We received baked goods from 5 neighbors and were invited to a neighborly gathering at one of their houses with fresh homemade tamales, guacamole, mango margaritas, mexican punch (wonderful spiced cider) and desserts all around. (we’ve only lived here for 3 months). I didn’t know what to expect so we only made baked goods for 4 of them. -yikes! To the fair, I only made ones of the ones who I’ve personally interacted with before and who gave to us before Christmas.

    I agree that hostess gifts should be something that can be consumed by all that evening. – a great bottle of wine or dessert of some kind.

    1. Me too! I usually bring wine and ask if I can contribute to the meal with a side dish or dessert..

  12. When gifting becomes a competition it ceases to be pleasurable. There was nothing wrong with your chocolate tart; in fact it sounds wonderful, but when a neighbor/friend goes overboard that’s an entirely different matter. Southern hospitality it’s not. The term “pissing contest” comes to mind.

  13. Never mind if she went overboard or not. What I want to know is what you’ll be baking for v-day! Please share. I LOVE when you write about food. Also, I ordered some of your food prints for my mom as a gift, and she LOVES them. So happy. Now, get back to that baking!

  14. It’s a southern, Christmas thing. Baskets filled with homemade goodies.
    I wouldn’t read into it too much :)

    1. Author

      Okay, so today, Jan 1, we heard a knock on our door. It was the sweet girls from next door, returning my tart pan… FILLED WITH MORE BAKED GOODS! They baked 8 small sweet potato pies in disposable tins, and placed them on top of my tart pan, covered in foil. AND they brought over a big serving of Black Eyed Peas (so good, with chunks of soft, slow-cooked ham hock), wishing us a happy & prosperous new year. Holy hell. I need to take Martha Stewart lessons.

      1. I think this is the NY cynic in me talking, but this is just starting to get passive aggressive now :p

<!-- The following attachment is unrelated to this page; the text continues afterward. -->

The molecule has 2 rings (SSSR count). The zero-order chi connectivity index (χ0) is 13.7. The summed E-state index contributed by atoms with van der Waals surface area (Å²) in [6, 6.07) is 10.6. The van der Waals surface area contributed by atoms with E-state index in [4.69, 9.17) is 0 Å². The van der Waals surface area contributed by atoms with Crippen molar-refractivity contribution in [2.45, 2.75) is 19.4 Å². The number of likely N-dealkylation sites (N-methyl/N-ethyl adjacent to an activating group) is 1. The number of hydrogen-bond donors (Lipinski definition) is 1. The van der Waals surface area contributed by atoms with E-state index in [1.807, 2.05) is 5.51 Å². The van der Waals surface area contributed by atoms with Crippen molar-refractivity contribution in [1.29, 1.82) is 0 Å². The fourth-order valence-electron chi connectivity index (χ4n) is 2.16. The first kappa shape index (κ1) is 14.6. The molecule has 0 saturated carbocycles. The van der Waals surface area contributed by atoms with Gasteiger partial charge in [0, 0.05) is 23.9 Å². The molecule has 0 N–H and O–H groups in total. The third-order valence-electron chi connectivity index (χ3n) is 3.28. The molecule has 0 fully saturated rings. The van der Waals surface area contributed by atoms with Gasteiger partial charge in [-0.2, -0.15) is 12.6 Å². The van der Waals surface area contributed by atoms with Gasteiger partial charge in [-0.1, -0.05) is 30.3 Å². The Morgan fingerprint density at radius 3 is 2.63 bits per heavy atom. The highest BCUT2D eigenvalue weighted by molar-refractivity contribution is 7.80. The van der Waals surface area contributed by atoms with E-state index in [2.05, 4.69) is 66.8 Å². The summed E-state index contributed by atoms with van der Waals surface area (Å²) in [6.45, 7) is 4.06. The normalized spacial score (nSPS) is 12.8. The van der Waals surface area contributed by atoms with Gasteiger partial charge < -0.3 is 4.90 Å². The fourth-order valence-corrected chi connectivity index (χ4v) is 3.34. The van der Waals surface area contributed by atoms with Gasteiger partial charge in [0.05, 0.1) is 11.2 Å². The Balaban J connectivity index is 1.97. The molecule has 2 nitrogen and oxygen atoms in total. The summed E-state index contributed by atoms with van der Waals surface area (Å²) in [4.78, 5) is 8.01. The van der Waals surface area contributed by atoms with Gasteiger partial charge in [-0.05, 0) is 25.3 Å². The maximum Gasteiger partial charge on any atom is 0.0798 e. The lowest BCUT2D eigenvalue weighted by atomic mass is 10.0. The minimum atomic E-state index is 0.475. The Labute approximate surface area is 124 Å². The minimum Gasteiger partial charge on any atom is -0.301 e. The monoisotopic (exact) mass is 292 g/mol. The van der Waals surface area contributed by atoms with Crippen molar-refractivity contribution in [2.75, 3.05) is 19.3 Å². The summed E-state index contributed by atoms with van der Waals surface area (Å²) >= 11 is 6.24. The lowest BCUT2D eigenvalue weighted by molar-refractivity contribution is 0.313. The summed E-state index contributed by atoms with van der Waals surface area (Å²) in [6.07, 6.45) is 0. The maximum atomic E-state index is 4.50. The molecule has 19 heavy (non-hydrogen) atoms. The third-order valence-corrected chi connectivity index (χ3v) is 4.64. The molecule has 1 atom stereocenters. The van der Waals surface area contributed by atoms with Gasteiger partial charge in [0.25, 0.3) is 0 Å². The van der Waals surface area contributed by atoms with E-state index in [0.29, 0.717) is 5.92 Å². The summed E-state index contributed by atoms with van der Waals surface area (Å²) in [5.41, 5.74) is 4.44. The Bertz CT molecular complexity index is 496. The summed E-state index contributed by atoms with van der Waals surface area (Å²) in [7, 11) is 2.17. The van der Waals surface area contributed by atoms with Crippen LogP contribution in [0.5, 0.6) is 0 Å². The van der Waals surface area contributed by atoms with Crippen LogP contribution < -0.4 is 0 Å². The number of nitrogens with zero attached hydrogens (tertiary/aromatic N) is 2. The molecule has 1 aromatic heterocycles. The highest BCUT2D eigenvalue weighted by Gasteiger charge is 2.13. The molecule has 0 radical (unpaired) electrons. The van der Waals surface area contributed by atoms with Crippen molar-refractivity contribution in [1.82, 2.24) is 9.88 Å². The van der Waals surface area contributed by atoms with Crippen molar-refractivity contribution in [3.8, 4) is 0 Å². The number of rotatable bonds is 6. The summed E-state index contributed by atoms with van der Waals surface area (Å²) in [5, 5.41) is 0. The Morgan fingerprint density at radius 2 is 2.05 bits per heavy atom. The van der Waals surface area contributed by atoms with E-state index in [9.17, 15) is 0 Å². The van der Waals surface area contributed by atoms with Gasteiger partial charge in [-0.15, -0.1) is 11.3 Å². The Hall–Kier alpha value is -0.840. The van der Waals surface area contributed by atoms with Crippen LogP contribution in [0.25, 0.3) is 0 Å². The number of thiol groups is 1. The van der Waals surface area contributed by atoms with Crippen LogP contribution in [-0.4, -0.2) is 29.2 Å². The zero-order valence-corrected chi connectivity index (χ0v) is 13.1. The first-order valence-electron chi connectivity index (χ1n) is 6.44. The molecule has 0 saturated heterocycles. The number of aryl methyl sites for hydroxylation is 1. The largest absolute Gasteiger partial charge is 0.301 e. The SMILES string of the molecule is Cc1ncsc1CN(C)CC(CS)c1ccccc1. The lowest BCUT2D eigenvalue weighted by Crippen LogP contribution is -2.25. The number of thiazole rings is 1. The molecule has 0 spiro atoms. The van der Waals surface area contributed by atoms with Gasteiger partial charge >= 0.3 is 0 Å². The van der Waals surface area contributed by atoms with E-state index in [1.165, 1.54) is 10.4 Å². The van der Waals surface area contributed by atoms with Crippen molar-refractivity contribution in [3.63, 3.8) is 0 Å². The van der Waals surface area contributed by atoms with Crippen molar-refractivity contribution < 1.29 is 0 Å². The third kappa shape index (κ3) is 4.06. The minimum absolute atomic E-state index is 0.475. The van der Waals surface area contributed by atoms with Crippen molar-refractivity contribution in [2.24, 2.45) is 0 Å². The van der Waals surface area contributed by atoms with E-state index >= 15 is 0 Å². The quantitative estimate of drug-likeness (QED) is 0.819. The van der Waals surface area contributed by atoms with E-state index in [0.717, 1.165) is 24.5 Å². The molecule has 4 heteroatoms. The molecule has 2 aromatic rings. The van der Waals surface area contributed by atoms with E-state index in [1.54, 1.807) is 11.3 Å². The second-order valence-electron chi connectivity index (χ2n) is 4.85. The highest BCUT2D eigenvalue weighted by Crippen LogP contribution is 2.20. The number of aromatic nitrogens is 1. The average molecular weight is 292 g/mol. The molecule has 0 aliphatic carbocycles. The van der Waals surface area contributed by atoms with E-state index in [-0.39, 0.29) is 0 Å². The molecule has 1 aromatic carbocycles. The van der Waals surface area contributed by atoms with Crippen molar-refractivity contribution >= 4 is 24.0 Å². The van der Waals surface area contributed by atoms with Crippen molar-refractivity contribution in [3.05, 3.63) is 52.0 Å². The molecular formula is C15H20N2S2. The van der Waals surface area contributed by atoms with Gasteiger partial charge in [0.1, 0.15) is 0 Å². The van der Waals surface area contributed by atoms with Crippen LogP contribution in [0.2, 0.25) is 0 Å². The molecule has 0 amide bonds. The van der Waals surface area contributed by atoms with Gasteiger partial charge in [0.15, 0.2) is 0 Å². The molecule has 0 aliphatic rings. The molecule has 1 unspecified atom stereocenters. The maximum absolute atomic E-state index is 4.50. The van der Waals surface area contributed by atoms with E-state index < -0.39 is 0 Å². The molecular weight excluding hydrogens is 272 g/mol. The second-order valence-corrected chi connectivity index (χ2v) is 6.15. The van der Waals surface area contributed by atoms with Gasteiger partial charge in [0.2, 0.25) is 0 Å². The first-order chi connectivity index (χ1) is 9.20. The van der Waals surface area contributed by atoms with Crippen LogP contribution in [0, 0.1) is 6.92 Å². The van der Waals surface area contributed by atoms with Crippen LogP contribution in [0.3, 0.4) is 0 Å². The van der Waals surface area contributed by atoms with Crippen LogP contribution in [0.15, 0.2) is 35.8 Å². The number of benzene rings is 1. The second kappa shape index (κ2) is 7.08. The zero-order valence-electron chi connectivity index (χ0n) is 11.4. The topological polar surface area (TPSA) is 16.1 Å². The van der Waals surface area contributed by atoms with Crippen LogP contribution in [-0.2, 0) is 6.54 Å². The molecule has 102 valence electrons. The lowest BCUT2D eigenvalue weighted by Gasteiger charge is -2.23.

15. Okay, now I can kind of understand what you were saying.

    It does kind of become a food war. And kind of amusing when you think about it – what if you sent back food every time she sent food over? How funny would that be.

    Maybe that’s what you should do except fix something like peanut butter and jelly sandwiches next time as a way of saying “You win, beyotch!” Or better yet just slather some pb on saltines and send them over. Heheh. She’ll think you’re out of your mind.

    I think the neighbor probably gets a kick out of reading about her food on your blog ;)

    I’d just enjoy the nibbles she sends, be sure her plates are clean before returning, and say thank you with a big shit-eating grin.

  16. My neighbor out-nice’s me all the time. I eat it up and don’t even try to return the serve. When you live in SoFla, you take what you can get and just don’t give a shit.

  17. Y’all….this isn’t a difficult concept. They aren’t trying to “one-up” or be passive-aggressive.

    Rule One: Never return a dish empty.

    Rule Two: Everyone in your social circle gets baked goods any time you’re making them. For Southern women, “when you’re making them” is basically once a week, and “your social circle” includes the neighbors, your Bible study group, your book club group, and the parents of any child your kid hangs with regularly.

    Rule Three: If someone takes time to make you something extra-nice (I’m looking at you, Ms. Steph), you must do the same in return.

    Want to know how to opt out? Send slightly stale Snickerdoodles in return, every single time. They’ll get the hint.